Tim Tebow: Not done with NFL despite ESPN job

Tim Tebow will continue chasing his goal to be a NFL

quarterback, even after signing on to help ESPN launch the SEC

Network this fall.

The former Florida Gator said Tuesday he trains five days a week

for a return to the league.

”I feel like I’m the best that I’ve ever been as a quarterback

right now. I hope I get the opportunity to show that,” he said.

”But I’m also looking forward to being part of `SEC Nation’ and

part of ESPN.”

The 26-year-old Heisman Trophy winner signed on Monday to be on

the SEC Network’s pregame show starting in August. He’ll be part of

the crew that will travel to Southeastern Conference schools in

advance of SEC games on the fledgling network.

Tebow’s first ”SEC Nation” show will be on Aug. 28 before

Texas A&M opens the season at South Carolina, a game that will

be shown exclusively on the SEC Network. Tebow and the show then

head to Auburn on Aug. 30 where the Tigers will take on

Arkansas.

That is, of course, if Tebow doesn’t get a call from the NFL

that has him tied up that weekend.

”I’m not sure what’s ahead of me,” Tebow said. ”I’m very

excited to have this opportunity at ESPN, but who knows what the

next few months will hold.”

Tebow has bounced around the NFL since leaving Florida as part

of two national champions.

He was a first-round selection by Denver and then head coach

Josh McDaniels in 2010. He took over as starting quarterback

mid-season in 2011 became one of the NFL’s biggest stories as he

went 7-1 in his first eight starts in 2011 then threw an 80-yard

touchdown pass on the first play of overtime to give the Broncos a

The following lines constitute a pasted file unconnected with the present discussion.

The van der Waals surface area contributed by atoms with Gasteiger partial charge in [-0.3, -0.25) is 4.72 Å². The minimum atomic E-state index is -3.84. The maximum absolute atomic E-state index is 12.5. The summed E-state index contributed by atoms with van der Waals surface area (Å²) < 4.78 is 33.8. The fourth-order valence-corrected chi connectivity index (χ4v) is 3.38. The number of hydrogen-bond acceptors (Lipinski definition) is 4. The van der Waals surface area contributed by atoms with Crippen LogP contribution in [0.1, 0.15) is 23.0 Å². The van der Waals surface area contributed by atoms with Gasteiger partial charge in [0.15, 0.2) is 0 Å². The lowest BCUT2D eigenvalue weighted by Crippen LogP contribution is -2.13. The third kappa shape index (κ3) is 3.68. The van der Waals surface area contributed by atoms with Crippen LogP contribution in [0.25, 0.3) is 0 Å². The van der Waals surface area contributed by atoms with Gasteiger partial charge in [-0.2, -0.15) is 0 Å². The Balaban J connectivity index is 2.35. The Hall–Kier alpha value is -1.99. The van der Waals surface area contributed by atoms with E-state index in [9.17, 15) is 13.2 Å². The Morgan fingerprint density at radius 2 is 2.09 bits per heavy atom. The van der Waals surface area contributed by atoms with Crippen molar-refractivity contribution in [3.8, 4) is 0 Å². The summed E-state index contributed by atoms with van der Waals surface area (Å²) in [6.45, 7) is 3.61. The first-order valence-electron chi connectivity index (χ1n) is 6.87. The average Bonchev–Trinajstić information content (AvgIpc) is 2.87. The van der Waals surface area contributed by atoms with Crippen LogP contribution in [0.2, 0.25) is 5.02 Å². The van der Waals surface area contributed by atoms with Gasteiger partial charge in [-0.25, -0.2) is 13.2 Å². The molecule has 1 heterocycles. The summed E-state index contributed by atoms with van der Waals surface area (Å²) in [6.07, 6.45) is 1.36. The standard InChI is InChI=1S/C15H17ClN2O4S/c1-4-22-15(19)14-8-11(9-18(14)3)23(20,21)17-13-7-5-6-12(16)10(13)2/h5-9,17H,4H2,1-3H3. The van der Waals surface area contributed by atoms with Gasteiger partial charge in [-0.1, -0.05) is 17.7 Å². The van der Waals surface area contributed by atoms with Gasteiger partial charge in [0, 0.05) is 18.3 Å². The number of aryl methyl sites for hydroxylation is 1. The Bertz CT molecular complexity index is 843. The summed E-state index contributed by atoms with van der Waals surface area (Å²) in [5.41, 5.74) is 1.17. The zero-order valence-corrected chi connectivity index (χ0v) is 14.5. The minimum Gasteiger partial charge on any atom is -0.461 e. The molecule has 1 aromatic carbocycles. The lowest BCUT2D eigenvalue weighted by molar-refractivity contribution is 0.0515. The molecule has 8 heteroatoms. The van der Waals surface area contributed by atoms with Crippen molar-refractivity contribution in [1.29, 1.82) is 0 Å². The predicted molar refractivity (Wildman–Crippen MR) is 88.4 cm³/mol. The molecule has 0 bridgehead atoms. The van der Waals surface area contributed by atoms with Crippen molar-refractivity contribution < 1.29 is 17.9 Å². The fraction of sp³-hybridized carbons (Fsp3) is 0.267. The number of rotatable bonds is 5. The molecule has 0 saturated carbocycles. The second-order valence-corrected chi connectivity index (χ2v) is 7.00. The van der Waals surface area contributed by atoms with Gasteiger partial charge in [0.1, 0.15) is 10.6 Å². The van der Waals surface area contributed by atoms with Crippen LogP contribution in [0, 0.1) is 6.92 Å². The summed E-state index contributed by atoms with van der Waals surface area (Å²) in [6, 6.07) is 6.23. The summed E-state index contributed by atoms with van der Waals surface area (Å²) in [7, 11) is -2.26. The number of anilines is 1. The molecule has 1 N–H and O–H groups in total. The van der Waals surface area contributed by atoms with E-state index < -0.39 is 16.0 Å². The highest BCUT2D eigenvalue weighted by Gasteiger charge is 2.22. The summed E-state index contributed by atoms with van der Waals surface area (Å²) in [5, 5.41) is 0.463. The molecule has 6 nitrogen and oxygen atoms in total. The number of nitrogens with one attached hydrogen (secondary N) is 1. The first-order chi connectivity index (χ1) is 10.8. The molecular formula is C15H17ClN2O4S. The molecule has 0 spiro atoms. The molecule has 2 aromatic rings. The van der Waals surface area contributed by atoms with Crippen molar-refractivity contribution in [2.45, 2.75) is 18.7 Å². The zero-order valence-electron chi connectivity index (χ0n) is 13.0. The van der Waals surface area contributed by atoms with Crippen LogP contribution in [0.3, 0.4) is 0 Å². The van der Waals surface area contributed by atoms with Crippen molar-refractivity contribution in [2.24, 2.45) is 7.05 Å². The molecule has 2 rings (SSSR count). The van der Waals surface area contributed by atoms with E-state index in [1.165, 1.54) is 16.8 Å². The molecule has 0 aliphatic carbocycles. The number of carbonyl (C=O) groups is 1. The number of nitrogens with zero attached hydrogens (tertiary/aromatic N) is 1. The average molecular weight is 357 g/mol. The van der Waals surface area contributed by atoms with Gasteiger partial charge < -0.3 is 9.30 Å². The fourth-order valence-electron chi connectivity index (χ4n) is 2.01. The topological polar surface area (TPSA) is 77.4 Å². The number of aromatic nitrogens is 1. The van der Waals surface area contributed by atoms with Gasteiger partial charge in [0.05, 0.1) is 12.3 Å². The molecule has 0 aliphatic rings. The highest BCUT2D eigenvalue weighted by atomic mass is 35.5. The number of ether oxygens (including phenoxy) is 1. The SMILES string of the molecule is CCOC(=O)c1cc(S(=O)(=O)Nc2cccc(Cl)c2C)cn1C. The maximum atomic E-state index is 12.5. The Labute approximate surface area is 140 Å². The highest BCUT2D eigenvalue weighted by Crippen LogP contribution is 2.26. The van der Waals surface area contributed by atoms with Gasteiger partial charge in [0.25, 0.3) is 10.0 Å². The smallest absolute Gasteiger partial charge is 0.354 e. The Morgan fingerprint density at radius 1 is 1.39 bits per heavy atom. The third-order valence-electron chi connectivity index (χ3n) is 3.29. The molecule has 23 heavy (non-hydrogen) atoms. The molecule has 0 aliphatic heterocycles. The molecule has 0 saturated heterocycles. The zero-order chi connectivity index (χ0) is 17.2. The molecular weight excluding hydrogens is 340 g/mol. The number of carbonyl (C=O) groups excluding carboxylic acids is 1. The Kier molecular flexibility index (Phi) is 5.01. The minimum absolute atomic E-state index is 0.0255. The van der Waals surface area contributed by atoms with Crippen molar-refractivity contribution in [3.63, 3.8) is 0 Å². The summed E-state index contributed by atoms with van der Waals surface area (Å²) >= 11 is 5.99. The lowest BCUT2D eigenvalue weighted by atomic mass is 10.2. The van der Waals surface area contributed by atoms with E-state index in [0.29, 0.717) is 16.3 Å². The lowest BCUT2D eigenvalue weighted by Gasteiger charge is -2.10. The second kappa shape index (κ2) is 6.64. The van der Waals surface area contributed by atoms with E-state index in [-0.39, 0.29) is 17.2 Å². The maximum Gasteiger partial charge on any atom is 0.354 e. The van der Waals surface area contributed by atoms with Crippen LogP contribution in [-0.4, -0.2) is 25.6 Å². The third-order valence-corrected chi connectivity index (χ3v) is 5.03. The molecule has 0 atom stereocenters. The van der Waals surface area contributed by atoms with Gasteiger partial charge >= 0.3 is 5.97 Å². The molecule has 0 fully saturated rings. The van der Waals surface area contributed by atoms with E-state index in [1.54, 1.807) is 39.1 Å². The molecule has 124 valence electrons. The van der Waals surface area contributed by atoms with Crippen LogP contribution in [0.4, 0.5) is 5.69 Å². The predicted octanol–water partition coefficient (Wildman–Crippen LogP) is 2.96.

29-23 playoff win over the Pittsburgh Steelers.

But there were still doubts about his passing ability, and

Denver traded him that offseason to the New York Jets after

acquiring Peyton Manning.

He languished on the bench while coach Rex Ryan ignored fans’

calls for Tebow to replace a struggling Mark Sanchez. Tebow threw

just eight passes, ran only 32 times and was cut last April 29.

For six weeks no team wanted him until the Patriots signed him

to a low-risk, two-year contract with no guaranteed money.

”I don’t have any regrets” about the NFL, Tebow said. ”I’ve

just tried to focus on being a better quarterback, being a better

athlete and being ready whenever a team gave me a call.”

Tebow said he’s spoken with several friends who are analysts,

including his former coach at Florida in Urban Meyer, who worked

for ESPN between his time with the Gators and his current position

as Ohio State head coach.

Justin Connolly, ESPN senior vice president for college networks

programming, said Tebow was important enough to ESPN that the

network accepted he might not be finished with the NFL.

”In terms of specific situations, I don’t want to get ahead of

ourselves and comment on any particular eventuality or scenario

that you could put together,” Connolly said. ”But that’s a key

piece of this relationship and we’re going to honor that and

respect it.”

Connolly was asked on Tuesday’s conference call if Tebow’s faith

– he’s a noted speaker who’s gained followers and critics for

sharing his religious beliefs – might enter into his analysis.

Connolly stressed Tebow was hired for his inside knowledge of

football and the SEC.

”That’s what the audience expects from him,” Connolly

said.